I break. First inside. Then because of the silence. Because of the no one sticking up for me. Because I’m wearing jeans and a t-shirt and a scarf over my non-existent cleavage just like the rest of the girls. Because the white man came all the way from America and has nothing to say to this. Because slut shaming. Because nigger. Because the white girls in the group are looking at me now and my afro and now are telling me that when they pull their hair back in a ponytail, the harassment is better. Fuck your ponytail. Because my housemate, what a bitch move. Because the silence. Because now the Thai girl is speaking up about the same thing happening to her, and I realize I’m not the only one being called a prostitute when I walk out on the streets. Has she been solicited for sex by taxi drivers too? Did the boys by the supermarket tell her that she was only worth 20 dinars? Did young men throw rocks at her? Did they surround and circle her and trap her in so she couldn’t leave? Was she afraid to go to class, or the shop, or the coffee shop, or anywhere if there wasn’t someone white with her? Did women and children point and laugh at her when she walked in the streets? Did she know the Chadian hair stylist who worked in my neighborhood and who I locked eyes with on the way to school? The one who didn’t speak much English, but who, in our first coffee chat, looked at the Jordanian patrons staring at us and said, “I hate white people.”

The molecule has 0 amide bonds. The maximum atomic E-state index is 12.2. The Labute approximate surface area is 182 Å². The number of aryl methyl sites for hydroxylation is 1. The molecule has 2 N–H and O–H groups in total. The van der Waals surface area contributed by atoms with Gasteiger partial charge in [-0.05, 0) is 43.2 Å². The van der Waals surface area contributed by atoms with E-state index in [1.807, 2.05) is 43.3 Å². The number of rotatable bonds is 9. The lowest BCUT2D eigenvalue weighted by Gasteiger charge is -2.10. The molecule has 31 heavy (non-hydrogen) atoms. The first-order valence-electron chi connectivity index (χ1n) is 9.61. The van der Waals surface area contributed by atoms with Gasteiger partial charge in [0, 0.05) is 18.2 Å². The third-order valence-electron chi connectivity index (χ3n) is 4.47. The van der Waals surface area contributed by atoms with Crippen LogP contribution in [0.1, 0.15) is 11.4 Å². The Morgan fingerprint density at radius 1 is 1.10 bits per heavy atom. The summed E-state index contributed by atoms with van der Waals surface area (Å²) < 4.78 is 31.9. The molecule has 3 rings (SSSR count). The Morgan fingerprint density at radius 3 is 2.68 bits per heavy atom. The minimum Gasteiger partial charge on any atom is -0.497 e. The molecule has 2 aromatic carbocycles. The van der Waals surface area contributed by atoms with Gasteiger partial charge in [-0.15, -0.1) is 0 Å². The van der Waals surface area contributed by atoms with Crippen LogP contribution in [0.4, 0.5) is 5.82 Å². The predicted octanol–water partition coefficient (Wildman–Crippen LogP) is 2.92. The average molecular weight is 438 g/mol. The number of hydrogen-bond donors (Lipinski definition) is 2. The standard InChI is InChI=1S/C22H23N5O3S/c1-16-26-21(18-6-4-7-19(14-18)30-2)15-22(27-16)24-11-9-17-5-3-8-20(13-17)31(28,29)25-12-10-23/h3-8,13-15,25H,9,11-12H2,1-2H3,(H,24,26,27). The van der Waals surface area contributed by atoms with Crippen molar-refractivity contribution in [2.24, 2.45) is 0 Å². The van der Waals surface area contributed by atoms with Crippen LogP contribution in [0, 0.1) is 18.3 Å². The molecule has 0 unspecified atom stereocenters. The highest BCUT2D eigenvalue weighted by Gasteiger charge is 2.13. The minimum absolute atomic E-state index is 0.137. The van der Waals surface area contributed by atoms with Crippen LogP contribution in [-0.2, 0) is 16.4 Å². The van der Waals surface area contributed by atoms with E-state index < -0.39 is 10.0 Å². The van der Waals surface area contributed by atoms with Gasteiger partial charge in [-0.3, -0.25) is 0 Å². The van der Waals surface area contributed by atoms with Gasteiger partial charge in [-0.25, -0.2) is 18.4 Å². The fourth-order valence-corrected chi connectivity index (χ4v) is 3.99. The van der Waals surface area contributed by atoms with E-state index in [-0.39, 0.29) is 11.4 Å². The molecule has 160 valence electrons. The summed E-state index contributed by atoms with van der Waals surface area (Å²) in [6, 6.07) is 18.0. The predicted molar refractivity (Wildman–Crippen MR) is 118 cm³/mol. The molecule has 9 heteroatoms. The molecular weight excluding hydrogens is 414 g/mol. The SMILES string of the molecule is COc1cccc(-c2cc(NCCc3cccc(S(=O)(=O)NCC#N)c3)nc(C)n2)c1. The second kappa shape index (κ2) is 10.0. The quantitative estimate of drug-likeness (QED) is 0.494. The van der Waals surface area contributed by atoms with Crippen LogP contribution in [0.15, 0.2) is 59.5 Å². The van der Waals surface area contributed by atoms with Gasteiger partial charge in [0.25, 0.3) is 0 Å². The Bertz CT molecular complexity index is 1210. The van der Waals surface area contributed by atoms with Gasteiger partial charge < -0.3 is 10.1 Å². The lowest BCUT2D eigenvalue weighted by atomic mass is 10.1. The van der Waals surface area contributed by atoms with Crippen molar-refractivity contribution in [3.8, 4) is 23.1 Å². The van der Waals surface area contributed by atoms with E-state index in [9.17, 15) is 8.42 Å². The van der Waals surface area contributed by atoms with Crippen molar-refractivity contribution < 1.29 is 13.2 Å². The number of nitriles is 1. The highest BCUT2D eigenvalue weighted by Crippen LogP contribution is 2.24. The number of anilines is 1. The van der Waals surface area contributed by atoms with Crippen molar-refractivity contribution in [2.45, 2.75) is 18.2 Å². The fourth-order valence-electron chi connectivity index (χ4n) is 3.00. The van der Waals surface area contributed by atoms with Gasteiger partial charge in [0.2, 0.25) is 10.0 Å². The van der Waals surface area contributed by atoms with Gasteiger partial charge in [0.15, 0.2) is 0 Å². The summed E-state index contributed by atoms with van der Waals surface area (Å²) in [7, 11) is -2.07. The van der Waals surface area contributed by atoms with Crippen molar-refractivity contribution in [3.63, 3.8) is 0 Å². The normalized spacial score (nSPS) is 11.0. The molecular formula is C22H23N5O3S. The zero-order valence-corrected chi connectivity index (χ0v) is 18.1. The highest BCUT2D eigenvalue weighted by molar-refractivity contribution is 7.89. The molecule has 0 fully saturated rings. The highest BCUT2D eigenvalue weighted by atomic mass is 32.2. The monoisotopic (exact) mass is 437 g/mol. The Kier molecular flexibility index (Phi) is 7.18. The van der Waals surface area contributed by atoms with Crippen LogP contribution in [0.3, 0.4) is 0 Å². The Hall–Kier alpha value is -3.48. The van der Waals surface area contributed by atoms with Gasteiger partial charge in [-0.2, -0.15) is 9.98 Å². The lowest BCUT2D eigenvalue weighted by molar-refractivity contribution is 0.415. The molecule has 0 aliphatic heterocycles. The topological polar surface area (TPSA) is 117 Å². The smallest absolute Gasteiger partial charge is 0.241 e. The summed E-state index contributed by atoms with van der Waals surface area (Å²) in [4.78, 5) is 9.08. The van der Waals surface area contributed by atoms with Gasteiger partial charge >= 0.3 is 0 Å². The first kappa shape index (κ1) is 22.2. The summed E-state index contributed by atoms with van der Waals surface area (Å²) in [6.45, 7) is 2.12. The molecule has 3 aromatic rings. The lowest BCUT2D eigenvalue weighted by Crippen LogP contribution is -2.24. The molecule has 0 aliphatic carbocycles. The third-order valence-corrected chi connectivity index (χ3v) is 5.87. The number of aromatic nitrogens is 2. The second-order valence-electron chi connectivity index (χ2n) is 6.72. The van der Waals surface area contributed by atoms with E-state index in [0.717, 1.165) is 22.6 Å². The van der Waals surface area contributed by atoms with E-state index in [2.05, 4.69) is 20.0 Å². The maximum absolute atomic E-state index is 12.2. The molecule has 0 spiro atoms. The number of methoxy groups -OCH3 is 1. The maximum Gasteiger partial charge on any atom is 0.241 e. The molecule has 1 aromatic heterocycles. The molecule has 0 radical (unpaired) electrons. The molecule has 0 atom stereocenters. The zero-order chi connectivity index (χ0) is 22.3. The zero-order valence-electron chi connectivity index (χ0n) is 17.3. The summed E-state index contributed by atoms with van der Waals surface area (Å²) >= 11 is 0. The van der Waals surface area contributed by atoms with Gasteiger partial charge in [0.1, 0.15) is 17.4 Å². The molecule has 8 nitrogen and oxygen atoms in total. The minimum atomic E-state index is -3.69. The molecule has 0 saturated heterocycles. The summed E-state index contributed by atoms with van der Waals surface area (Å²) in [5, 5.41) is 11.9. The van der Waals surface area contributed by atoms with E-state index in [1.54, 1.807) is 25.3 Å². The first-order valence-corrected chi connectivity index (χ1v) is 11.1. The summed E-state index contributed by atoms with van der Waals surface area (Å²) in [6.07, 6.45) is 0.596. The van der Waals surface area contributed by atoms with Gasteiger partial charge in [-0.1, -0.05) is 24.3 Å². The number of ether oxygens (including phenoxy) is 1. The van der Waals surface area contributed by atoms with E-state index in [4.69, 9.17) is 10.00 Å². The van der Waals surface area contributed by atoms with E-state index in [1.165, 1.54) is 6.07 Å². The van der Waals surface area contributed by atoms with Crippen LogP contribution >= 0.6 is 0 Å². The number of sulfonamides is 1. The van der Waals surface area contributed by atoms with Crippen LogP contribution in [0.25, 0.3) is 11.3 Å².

The conversation moves on to the next topic. The case is closed. Verdict: Guilty of being a Black slut in needs of ponytail.

The white man pulled me aside at the end of the meeting and said, “I’m sorry about your experience. A lot of Black women who have been in that program, have experienced the same thing.” He chose to validate my experience, the moment that most of my classmates had filed out of the apartment. Fucking punk, I thought.